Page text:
The Reading Room, a view infested restaurant, at the iconic Bar Harbor Inn is where we savor our 10th Anniversary dinner. What a wonderful place to celebrate a great life!
Day Five – Bar Harbor, ME to Rockport, MA
We have been waiting for a break in the weather to “summit” Cadillac Mountain, the tallest point on the North Atlantic seaboard, and we get it today, the day of our departure. Mountain feels like an exaggeration of terms given that it’s a 1,530-foot hill. However, once we drive for 15 minutes we arrive at a spectacular view of the coastline of Mt Desert Island, Schoodic Peninsula and the surrounding islands.
As we descend, we say our goodbyes to Acadia National Park, another special place, and head south along the Maine coast. Little industrial towns dot the drive. No tourist type businesses or even chain stores or restaurants seem to inhabit this area. After miles of searching for coffee we finally resort to a lone MacDonald’s. My family gets a good laugh as I meekly ask if they have almond milk. Answer is, “no”!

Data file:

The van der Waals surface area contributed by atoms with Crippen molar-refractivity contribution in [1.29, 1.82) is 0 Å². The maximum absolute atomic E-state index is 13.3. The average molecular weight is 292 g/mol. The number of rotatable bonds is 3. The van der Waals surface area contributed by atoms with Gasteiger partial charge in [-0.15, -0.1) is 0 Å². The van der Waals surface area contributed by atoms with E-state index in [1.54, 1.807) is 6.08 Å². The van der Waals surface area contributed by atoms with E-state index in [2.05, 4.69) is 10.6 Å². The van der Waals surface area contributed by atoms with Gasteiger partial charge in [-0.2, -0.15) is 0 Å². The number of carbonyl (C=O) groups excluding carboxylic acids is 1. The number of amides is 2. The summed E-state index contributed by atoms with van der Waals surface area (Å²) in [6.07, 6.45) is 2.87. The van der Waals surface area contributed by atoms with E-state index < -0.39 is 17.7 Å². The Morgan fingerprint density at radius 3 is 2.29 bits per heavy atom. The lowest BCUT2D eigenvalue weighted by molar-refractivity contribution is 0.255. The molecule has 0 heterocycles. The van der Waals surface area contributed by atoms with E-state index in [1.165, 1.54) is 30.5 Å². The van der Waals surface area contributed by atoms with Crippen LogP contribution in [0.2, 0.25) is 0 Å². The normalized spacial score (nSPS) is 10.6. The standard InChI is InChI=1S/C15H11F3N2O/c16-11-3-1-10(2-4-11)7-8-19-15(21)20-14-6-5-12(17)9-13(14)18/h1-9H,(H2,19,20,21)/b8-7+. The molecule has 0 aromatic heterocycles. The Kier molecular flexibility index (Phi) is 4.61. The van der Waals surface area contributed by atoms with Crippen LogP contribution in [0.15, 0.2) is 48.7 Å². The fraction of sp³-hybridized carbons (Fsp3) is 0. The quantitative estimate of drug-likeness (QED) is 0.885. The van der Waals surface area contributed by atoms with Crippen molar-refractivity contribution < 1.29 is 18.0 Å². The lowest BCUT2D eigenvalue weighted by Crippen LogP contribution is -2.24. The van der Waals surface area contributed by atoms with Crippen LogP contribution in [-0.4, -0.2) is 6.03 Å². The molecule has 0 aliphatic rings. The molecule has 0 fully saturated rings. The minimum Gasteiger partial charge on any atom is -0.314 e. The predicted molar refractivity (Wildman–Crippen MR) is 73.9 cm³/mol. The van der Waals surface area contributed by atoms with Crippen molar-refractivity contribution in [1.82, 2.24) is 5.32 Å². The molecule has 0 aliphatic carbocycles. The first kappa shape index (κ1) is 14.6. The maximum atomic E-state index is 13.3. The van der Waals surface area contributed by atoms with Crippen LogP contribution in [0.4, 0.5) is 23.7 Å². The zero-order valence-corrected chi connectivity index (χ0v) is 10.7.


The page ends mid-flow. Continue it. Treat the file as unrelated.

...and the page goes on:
Two hours into a five hour drive we visit the 295 acre Coastal Maine Botanical Garden – worth the stop.
At 5:30pm we finally arrive in Rockport, MA at our friends’ long time (like everything in New England it seems) vacation home. We are treated to whole freshly cooked lobster – finally!
Day Six - Home
After a lovely walk along the coastline of historic Rockport and a fine lunch in neighboring Glouster, we head back to Boston. Following a long delay at Logan, an airport in dire need of updating, we chase the sunset across most of the continent.
We leave the northeast, the other coast, enamored with its charm, rocky coastline, lobster, deep history and with a genuine appreciation for those many who gave so generously to create lovely Acadia National Park. We are also anxious to get home knowing that we are so lucky to enjoy Puget Sound and the Washington and Oregon Coasts on a regular basis!
Check out other National Park visits on our way to reach our goal (now 61) below:
We like to give back to the National Parks through the National Park Foundation.